Finding a team for your child means finding a quality coach. 6 things to look for.......
One of the biggest challenges we face when our child shows an interest in sports is finding a team for them to play on. When searching we will usually consider practical things like who else is on the team for carpooling, where the practices and games are for ease of attendance, when the practices and games are to fit into an overall plan, and the costs involved to keep it within our budget. If we have multiple kids in multiple sports it even compounds the challenge enough that we are ready to sign them up if we have satisfied these four important elements.
Not So Fast!!!!!
We have forgotten to ask the most important question. Who is the coach?
Here are 6 important qualities to look for in a youth coach.
Is the coach positive the vast majority of the time?
A big part of the development process for young athletes (and young people) involves confidence and self-esteem. It rarely develops if the coach constantly criticizes and overreacts to mistakes made by the players. Add screaming and yelling with this negativity and let the "mental check out" of a player begin and the development of the player slow.
A good coach uses positive reinforcement 90% of the time, while saving criticism for such things as a true lack of effort. Just a secret. shhhhhhhhh. Show me a coach that screams and yells negatively to kids regularly and we will be looking at a someone that is more interested in sounding like they are an expert at the sport rather than helping your kid improve. Beware!!
Does the coach value winning games over development?
Sure we all want to win and we want our coach to reinforce the importance of working hard to win each game. However, is winning valued over long term development? How can you tell? Does the coach give more playing time to the better players or are all the kids that attend practice regularly given equal time? Does the coach have the same kids start each game or do all the kids get an opportunity to start? Does the coach give kids limitations (don't shoot, pinch runners for slow players, all time goalies) or are the kids given the flexibility to make mistakes? Does the coach limit a player to one position because that is what they are best at or are they trained in multiple positions to expand their experience and abilities? Does a new player suddenly show up to play having never been to a practice because he/she is really good or the coach likes the parent?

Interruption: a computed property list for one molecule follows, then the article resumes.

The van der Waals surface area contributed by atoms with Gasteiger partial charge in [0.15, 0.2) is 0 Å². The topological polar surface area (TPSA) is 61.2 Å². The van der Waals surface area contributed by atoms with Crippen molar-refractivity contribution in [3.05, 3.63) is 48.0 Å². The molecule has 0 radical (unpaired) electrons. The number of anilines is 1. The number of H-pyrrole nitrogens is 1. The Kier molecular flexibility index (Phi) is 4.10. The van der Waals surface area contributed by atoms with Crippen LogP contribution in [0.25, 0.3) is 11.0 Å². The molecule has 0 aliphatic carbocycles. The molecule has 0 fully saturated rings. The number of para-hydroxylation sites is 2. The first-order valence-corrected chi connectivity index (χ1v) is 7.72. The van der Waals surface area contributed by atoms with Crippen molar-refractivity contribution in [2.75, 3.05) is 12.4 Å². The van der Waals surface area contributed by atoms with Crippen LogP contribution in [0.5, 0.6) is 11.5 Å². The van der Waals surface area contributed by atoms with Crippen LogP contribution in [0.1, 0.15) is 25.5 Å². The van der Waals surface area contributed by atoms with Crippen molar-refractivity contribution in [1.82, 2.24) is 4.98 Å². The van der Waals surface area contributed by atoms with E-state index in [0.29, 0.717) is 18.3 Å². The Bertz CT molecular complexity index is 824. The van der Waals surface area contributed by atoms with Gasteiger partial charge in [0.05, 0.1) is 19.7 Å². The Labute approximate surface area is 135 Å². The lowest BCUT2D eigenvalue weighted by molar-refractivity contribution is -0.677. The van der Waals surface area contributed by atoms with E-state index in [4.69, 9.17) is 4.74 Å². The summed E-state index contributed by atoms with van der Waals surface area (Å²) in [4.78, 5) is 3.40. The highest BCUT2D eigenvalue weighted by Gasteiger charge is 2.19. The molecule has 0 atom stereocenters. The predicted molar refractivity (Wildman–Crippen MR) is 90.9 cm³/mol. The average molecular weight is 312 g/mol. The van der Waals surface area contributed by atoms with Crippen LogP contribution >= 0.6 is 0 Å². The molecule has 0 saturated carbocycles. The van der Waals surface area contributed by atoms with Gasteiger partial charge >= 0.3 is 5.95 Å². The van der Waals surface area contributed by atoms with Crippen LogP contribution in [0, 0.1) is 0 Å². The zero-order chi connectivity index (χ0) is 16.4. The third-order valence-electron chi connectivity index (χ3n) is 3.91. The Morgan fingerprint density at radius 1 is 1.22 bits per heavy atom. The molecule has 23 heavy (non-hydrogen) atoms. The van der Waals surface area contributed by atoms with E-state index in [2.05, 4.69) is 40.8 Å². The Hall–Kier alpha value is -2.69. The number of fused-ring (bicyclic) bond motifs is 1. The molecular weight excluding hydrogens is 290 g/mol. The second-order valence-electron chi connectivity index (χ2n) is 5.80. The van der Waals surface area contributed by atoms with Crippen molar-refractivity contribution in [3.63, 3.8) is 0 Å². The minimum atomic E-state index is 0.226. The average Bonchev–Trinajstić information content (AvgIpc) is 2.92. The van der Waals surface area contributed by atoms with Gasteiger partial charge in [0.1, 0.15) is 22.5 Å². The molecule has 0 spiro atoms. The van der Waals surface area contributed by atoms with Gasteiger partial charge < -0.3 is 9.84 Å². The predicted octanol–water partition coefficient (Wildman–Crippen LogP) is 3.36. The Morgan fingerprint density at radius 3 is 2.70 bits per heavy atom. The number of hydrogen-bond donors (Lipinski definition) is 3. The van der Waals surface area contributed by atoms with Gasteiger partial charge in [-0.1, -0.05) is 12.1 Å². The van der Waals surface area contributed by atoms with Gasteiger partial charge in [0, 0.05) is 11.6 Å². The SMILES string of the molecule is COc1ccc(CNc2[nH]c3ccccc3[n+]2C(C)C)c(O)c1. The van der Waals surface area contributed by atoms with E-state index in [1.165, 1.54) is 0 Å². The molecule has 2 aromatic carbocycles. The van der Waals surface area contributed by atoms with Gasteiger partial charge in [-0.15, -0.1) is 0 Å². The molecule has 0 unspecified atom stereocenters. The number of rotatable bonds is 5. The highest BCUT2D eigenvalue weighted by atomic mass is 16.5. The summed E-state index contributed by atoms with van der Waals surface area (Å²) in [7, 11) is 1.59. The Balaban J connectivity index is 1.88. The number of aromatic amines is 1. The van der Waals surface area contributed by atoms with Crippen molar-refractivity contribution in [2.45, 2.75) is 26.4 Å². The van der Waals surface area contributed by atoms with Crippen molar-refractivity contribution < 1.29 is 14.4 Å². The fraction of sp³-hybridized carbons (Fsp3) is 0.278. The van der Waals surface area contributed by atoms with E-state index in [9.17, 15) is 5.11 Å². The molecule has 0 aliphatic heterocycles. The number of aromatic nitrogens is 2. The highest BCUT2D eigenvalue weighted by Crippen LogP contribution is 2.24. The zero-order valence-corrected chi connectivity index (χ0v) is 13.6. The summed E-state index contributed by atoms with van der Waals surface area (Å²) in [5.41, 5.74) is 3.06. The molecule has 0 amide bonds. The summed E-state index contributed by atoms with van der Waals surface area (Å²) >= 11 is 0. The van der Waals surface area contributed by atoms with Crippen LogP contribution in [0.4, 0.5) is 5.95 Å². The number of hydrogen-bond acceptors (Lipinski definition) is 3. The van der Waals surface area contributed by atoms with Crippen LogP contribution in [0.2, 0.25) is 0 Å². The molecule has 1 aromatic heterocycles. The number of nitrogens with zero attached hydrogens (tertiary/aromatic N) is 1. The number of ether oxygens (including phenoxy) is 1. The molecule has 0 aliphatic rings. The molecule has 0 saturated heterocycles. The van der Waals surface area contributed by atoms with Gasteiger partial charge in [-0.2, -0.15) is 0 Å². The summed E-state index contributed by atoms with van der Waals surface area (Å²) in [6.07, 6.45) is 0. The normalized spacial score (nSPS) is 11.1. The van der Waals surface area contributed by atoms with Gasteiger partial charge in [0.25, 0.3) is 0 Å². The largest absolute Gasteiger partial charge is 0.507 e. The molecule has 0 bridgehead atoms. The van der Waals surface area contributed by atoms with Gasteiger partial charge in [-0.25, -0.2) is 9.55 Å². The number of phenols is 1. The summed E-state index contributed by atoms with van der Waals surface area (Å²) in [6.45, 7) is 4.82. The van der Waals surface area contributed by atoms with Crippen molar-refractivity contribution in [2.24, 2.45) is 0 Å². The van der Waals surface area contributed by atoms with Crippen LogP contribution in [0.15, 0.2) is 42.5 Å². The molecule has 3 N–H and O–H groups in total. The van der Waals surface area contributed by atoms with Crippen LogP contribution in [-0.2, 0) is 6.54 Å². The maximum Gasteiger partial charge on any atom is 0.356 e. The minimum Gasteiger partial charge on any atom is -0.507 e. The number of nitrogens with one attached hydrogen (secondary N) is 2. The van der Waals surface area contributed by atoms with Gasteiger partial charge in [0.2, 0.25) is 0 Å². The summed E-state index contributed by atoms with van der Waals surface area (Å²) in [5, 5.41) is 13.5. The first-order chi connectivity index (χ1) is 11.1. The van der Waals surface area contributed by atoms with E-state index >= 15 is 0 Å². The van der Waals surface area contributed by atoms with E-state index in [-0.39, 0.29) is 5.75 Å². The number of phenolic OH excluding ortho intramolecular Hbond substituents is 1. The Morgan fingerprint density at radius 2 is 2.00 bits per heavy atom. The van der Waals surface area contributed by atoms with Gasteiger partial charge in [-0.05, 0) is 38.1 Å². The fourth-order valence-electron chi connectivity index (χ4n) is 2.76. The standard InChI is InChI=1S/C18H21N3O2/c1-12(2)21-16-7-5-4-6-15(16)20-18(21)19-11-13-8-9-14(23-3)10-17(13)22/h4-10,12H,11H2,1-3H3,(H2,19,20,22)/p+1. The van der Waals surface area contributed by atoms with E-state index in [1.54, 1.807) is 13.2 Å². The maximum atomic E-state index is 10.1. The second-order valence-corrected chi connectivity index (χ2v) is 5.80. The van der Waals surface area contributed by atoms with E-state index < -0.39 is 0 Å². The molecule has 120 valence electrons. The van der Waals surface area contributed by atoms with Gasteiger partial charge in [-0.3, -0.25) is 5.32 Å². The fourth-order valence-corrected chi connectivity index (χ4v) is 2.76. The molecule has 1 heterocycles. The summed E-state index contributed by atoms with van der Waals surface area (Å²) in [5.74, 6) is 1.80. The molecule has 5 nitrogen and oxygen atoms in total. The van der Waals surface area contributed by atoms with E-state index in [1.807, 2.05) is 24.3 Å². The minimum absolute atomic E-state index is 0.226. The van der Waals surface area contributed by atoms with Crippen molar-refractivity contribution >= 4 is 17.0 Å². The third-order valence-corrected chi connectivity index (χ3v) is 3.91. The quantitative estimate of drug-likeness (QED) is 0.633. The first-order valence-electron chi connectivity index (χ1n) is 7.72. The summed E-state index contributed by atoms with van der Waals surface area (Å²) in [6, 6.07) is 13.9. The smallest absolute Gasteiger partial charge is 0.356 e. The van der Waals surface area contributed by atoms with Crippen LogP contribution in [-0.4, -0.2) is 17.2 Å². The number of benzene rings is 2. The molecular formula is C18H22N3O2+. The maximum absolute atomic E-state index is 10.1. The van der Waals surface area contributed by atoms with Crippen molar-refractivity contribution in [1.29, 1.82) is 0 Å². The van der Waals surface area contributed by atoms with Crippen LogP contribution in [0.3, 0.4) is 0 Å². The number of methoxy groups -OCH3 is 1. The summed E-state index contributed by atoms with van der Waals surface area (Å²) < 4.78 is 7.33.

Good coaches will give all the kids the opportunity to develop regardless of present skill level provided they are all equally working hard in practices.
Does the coach have a child on the team?
If so how does the coach treat their child? Do they put extra pressure on their child to perform? Does their child consistently get the best positions and opportunities over other kids? Do they get in squabbles during practices or games or do they get along? Does the coach always find a way to get their child involved in a key moment in the game to make a key play or are opportunities spread around to different players?
If the coach treats their child with boundaries and respect, chances are your child will be treated the same.
How does the coach handle losses?
Does the coach blame outside forces for losses (ie bad referees, terrible playing surface, opposing coaches tactics, the size and shape of the moon, ect) or are the kids consistently told that win or lose we are going to get back in practice and work even harder to improve?
A good coach will emphasize the benefits of aggressively working hard over time while being patient with the results after a loss rather than claiming the loss is evidence of faults in the kids or flaws in the system. A kid that understands effort is king is one that learns to trust that they are in control of their future.
Does the coach run a good practice?
Your and your child's time is important. You don't want to haul your child back and forth to practices when the majority of practice time is spent listening to a coach talk or watching one player play while the rest stand around. In addition, for your child's long term development, what happens in practice is much more important than games.
A good coach is holding a practice plan every practice. A good coach starts each practice on time every time. A good coach talks very little (but always positive). A good coach uses 95% of every practice on skill development. There is a difference between coaching a practice to win this weekends games and coaching a practice to help a child develop skill over time. Which is more important to you?
Does the coach use every activity to teach important values?
Every practice and every game played provide a buffet of opportunity to teach important values. Does the coach constantly take the time to stress to each kid things like work ethic, leadership, honesty, good sportsmanship, trying your best, and being thankful for all the things that are done for them?
The next time you are looking for a team for your child, take the time to do more research on what you are getting into. The quality of the coach is as important if not more important during this critical development period for your child. When making the decision make sure your child's time, effort, and your money is being spent wisely.
Part One of our series on getting the most for your child while participating in youth sports.
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